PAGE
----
But the queasy feeling in my abdomen gave confirmation that I had been deeply injured in some way, and I was suddenly like any other wounded animal. My mind began racing ahead through my afternoon and the days ahead, working out the ramifications of my potential inability to move, work or care for myself.
But unlike an injured animal on the plain, I could go to a hospital. Despite the pain, I was wrapped in a kind of euphoria as my body pumped adrenaline and endorphins into my veins. It wasn’t until I was in the emergency room, talking to the nurse, that I felt my animal wariness drop: sensing safety and the care of others, my animal brain allowed the reality of my situation to sink in. I could have cried.
An x-ray would later confirm the the broken foot, and a skilled human would advise me on how best to accommodate the healing of sundered bone (that was the sound I heard). Pills were prescribed and I was issued an isolating boot and crutches.
But even with all of the modern helps, I am still an animal used to walking, walking, walking. Now every change of location requires a re-thinking. Now the mind is looking ahead for where the challenges will be: what plans must be changed, what activities will have to be managed with new methods, or with help from others.
Being a social human, I have help available. I have friends and family, and I am not an elk with a broken leg who is in danger of being singled out by a fanged predator. I know from experience that it will take a while to get used to my injury (to feel out the boundaries of it by trial and error). And, of course, it will most likely gradually improve. We have all been sick or injured and we know the drill, even if we don’t yet know an unfamiliar injury.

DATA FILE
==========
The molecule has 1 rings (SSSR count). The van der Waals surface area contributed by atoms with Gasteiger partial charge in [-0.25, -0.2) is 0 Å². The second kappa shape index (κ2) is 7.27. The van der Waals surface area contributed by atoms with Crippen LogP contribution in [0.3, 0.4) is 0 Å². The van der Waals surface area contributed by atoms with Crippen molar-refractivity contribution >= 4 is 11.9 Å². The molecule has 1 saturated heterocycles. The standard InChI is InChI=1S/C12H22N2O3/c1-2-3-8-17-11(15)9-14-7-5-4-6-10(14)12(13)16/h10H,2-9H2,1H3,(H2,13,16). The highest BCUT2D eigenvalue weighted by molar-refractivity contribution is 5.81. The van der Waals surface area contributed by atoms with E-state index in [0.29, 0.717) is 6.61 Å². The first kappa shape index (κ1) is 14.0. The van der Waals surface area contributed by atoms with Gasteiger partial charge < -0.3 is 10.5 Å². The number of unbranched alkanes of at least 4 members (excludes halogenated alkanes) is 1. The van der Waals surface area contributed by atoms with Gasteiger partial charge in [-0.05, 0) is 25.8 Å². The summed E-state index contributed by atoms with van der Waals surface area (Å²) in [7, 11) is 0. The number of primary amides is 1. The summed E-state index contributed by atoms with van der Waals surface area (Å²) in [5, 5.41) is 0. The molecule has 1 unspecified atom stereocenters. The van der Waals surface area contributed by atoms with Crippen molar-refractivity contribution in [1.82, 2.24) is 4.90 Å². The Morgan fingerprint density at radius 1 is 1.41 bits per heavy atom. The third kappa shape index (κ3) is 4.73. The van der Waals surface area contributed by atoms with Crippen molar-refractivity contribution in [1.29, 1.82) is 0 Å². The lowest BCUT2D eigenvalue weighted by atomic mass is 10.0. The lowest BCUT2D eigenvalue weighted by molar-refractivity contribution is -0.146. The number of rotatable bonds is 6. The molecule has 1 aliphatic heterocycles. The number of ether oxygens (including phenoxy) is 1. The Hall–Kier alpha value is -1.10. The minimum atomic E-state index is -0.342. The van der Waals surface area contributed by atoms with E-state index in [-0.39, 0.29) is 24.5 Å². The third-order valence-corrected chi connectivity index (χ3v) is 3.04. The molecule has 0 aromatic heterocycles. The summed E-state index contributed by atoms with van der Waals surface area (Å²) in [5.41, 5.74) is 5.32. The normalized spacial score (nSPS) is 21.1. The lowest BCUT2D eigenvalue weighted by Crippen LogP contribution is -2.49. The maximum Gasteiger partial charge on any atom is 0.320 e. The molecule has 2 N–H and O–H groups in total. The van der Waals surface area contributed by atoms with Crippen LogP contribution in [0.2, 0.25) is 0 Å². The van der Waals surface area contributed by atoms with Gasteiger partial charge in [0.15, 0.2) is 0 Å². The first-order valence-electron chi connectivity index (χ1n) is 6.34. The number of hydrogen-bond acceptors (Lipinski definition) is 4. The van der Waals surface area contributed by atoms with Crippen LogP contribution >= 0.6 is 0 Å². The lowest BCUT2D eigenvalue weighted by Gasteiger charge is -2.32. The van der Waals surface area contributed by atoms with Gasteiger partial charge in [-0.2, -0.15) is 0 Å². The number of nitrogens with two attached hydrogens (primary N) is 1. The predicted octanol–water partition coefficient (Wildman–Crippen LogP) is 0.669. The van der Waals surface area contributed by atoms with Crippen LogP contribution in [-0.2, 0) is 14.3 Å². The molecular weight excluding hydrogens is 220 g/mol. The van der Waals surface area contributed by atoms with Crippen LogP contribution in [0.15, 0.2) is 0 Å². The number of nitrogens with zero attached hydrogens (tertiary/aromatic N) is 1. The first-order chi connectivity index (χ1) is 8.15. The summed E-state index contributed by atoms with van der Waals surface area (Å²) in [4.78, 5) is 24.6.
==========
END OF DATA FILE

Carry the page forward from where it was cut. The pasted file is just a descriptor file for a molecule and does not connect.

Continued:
As I write, my brain is trying to work around my broken foot, adjusting to the reality of it. I still don’t want to believe I can’t just get up and walk. When I sit for a while, and the foot doesn’t hurt, it’s easy to forget it’s a problem at all. But then I stand up, or bump it against something, and realize with uncertain clarity that even if I had to, I couldn’t run from anything right now. That is disturbing to the animal in me, for deep inside my animal brain persists. (We have left little of it behind us in our evolution: we have only layered a more modern brain on top of it).
I’m still fascinated (and not a little bothered) by the part of my brain that — in the midst of madly scanning for ways out of my injury — pulled out the idea of God. In a way, it confirms what I’ve come to understand about my human brain: it is, indeed, a believing brain (as Michael Schermer calls it in his book, reviewed this blog). But it’s worth noting the conditions under which this nonbeliever was given that idea to consider. We know that our brain files information and experience in a contextual way (see “Kluge” — reviewed this blog) and I’ve noticed that when something happens that demands a response, the brain simply pulls every file that it recognizes as having anything at all to do with the subject at hand. This doesn’t mean that the brain will always (or even often) pull the “right” file off the shelf of memory. It just grabs everything it can and throws it at the conscious mind like a badger throwing dirt as it digs after prey. So, because I have past experience as a believer in God, that file was still on my shelf (and always will be, along with every other experience I’ve ever had).